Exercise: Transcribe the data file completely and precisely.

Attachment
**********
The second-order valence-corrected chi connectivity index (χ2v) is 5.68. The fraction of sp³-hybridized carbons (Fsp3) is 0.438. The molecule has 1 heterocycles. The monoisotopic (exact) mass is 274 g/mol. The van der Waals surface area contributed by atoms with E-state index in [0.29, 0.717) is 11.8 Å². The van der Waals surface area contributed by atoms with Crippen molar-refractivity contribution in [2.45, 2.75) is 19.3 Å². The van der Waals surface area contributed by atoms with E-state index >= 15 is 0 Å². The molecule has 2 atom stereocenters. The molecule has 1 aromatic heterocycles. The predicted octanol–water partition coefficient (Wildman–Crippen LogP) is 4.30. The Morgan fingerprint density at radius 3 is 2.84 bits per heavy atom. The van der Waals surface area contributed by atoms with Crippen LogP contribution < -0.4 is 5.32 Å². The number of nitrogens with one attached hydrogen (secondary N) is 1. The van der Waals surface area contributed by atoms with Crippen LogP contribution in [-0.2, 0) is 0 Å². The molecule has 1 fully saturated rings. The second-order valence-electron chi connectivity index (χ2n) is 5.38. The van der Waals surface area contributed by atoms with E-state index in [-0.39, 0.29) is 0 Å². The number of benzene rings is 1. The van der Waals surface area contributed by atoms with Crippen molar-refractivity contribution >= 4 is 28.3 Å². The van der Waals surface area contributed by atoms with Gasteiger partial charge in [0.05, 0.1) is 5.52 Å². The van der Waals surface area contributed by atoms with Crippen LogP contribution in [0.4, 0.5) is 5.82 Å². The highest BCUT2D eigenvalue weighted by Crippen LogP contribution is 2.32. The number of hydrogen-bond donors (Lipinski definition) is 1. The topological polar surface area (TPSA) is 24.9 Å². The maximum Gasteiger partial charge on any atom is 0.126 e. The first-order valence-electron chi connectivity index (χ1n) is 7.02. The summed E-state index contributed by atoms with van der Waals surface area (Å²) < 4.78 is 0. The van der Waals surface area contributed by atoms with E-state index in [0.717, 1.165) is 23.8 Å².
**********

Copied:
The second-order valence-corrected chi connectivity index (χ2v) is 5.68. The fraction of sp³-hybridized carbons (Fsp3) is 0.438. The molecule has 1 heterocycles. The monoisotopic (exact) mass is 274 g/mol. The van der Waals surface area contributed by atoms with E-state index in [0.29, 0.717) is 11.8 Å². The van der Waals surface area contributed by atoms with Crippen molar-refractivity contribution in [2.45, 2.75) is 19.3 Å². The van der Waals surface area contributed by atoms with E-state index >= 15 is 0 Å². The molecule has 2 atom stereocenters. The molecule has 1 aromatic heterocycles. The predicted octanol–water partition coefficient (Wildman–Crippen LogP) is 4.30. The Morgan fingerprint density at radius 3 is 2.84 bits per heavy atom. The van der Waals surface area contributed by atoms with Crippen LogP contribution < -0.4 is 5.32 Å². The number of nitrogens with one attached hydrogen (secondary N) is 1. The van der Waals surface area contributed by atoms with Crippen LogP contribution in [-0.2, 0) is 0 Å². The molecule has 1 fully saturated rings. The second-order valence-electron chi connectivity index (χ2n) is 5.38. The van der Waals surface area contributed by atoms with E-state index in [-0.39, 0.29) is 0 Å². The number of benzene rings is 1. The van der Waals surface area contributed by atoms with Crippen molar-refractivity contribution >= 4 is 28.3 Å². The van der Waals surface area contributed by atoms with Gasteiger partial charge in [0.05, 0.1) is 5.52 Å². The van der Waals surface area contributed by atoms with Crippen LogP contribution in [0.4, 0.5) is 5.82 Å². The highest BCUT2D eigenvalue weighted by Crippen LogP contribution is 2.32. The number of hydrogen-bond donors (Lipinski definition) is 1. The topological polar surface area (TPSA) is 24.9 Å². The maximum Gasteiger partial charge on any atom is 0.126 e. The first-order valence-electron chi connectivity index (χ1n) is 7.02. The summed E-state index contributed by atoms with van der Waals surface area (Å²) < 4.78 is 0. The van der Waals surface area contributed by atoms with E-state index in [0.717, 1.165) is 23.8 Å².